In 1977, a young and unknown James Cameron walked into a movie theater to watch a rather insignificant film about space wizards. The impetus of that film would inspire Cameron to quit his job as a truck driver, and pursue a career in filmmaking. Of the millions of people who were directly influenced by George Lucas’ opus to chase dreams in Hollywood, you could make the argument that Cameron has come the closest to duplicating its success. For that 1977 space opera would go on to be the highest grossing movie in history, on the way to a host of Academy Awards nominations and taking centerstage in the pop cultural zeitgeist. Cameron would duplicate those exact accomplishments… TWICE! First, with Titanic (1997), then with his own space opera: the polarizing 2009 blockbuster Avatar. No other director can say they’ve re-set the box office apex with two consecutive movies on their filmography, and only Steven Spielberg has more movies that have snatched the record, however briefly, of highest grossing film ever.

Yet, Avatar is a bit different from that other sci-fi fantasy. The latter was pimped out mercilessly through toy lines, cartoons, Christmas specials, extended universe books, comics, bed sheets, key chains, etc., while redefining just what business movie studios were actually in ($$$). Avatar, by contrast, tried to branch out into other monetizable avenues. There were toys and costumes. There was a video game, I think. But ultimately, once it’s theater run ended, Avatar largely went away, with the exception of the occasional sequel update. It only took advantage of its marketing opportunities once Disney took hold of the IP from 20th Century Fox, leading to the movie’s own theme land at Disney World. In the meantime, criticism towards the film intensified.

The remarks about the story being similar to the likes of Pocahontas or Dances With Wolves have persisted since the very first trailer. But it seemed as if some viewers took exceptional offense to the existence of the film, that it didn’t “earn” its success, not like REAL movies such as Avengers or Harry Potter. The narrative was that Avatar somehow tricked its audiences into buying into its magic… even though movie magic has been a shared goal between filmmakers and audiences for decades, and we know going in that it’s all make believe. So what makes Avatar different? Why does this movie manage to piss people off and inspire pantomime yawns? Was it really “overrated” all along? Well, I don’t think the movie hits much differently now than it did then. My opinions of Avatar, rewatching it this year, are very similar to my reaction in 2009. What troubles Avatar is a taxing, unconventional production history which elevates some aspects of the film (namely the effects and world-building), but does a disservice to others. In other words, its an imperfect movie, which is ok. But it was expected that it would be perfect.

What’s funny is that the story’s setup sounds bonkers on paper, yet the movie’s first 30 minutes approaches it all in a ho-hum manner. Even more jarring considering that Cameron has to cram an absurd amount of information into a half hour. For a refresher, the story follows paraplegic Marine Jake Sully (Sam Worthington), as he’s called to the distant moon known as Pandora, in order to participate in Dr. Grace Augustine’s (Sigourney Weaver) Avatar program. The reason he’s needed is because the program’s initial recruit was his twin brother, Dr. Tom Sully, who is now deceased. How does Cameron go about relaying this information? Through Jake Sully’s voiceover, which features this gem about Tom’s death:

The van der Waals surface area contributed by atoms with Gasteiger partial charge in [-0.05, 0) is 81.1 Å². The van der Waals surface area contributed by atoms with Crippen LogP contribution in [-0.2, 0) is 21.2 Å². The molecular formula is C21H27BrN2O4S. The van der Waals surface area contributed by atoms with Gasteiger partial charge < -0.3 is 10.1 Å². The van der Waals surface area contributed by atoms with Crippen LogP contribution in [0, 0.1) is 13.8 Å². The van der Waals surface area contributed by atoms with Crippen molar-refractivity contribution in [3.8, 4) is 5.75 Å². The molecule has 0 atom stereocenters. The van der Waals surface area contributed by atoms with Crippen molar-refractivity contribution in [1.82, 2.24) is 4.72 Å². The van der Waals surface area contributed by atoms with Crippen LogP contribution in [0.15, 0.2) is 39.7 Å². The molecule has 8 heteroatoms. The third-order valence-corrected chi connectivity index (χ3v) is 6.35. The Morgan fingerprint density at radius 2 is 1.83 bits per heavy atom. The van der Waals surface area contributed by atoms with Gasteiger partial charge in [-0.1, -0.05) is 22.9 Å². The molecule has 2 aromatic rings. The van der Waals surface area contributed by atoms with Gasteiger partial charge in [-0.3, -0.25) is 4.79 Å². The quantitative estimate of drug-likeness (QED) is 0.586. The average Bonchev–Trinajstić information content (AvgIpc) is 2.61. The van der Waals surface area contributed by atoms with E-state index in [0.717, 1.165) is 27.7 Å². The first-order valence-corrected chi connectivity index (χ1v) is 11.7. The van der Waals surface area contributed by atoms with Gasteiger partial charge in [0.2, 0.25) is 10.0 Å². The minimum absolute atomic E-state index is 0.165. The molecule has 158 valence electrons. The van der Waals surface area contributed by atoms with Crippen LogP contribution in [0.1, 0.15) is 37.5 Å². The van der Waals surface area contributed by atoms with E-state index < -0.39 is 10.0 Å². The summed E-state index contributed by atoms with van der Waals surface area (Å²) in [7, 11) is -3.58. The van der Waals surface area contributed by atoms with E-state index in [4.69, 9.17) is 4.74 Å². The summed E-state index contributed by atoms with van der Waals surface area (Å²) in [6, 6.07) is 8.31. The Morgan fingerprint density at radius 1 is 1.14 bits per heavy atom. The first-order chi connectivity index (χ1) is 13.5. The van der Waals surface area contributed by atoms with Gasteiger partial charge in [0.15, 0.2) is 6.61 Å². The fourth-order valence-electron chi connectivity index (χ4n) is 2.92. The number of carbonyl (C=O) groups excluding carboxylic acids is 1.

“A guy with a gun ends his journey, for the paper in his pocket.”

What is this clunky horseshit? Why not just say he was robbed? This isn’t a John Grisham novel. But this small quote is emblematic of why the first 30 minutes of this movie is the worst part. The dialogue is either convoluted, like the aforementioned line, bland (“There’s nothing like an old school safety brief to put your mind at ease”), or incredibly try-hard (“Who has my goddamn cigarette??!!”). Cameron wrote the initial screenplay in the mid 90s, but filming didn’t commence until a decade later. While I’m sure there were many elements added in the preceding 15 years, most of the early dialogue does sound like it was conceived in the 90s, as if it were a PG-13 version of Cameron’s Aliens (1986).

In these early moments, the characters don’t feel authentic; they seem like composites generated by an AI, gradually learning how to sound like a real human. Moreover, it’s an upset that Cameron could just throw the audience into the deep-end of this pool and we’re still able to follow along. Ideally, you’d want an opening similar to The Matrix (1999), where we get to know Jake in his everyday life, before he’s launched into a brave new world. Shouldn’t we understand who our protagonist is before we see the man he becomes? I think Cameron would agree, as this backstory was filmed, but ultimately cut because the filmmakers felt the scenes were not good and hurt the pacing of the movie (some of these scenes were re-added to the Extended Edition, but they feel very generic). That’s why Cameron opted for the voice-over to explain what’s going on. It ultimately hurts the movie because it takes us longer to warm up to Jake Sully, as the initial coldness of the film’s opening is a bit off-putting.

In an astounding example of sci-fi yada yada, Jake’s overlapping DNA makeup with his twin makes him the only suitable match for the genetically engineered Avatar. Which is created to mimic the look and structure of Pandora’s Na’vi population – a group of blue, 10 feet tall colossuses with super strength and agility, as well as a neurological link to the soul and spirit of Pandora itself. Jake’s inexperience draws the ire of Grace, as she views his inclusion as a slap in the face. She sees the Avatar program as a means for the humans to establish an amicable relationship with the Na’vi in the midst of growing tensions and violence between the two groups, as the humans continue to explore and mine from the lush moon. To her, the ignorant Marine doesn’t have the intelligence to traverse these sociopolitical waters. However, Jake’s ascension into this world soon brings him into contact with Neytiri (Zoe Sandana), a skilled warrior who begrudgingly acts on a fortuitous sign that Jake is worth saving and teaching, leading to a bond between the unlikely pair.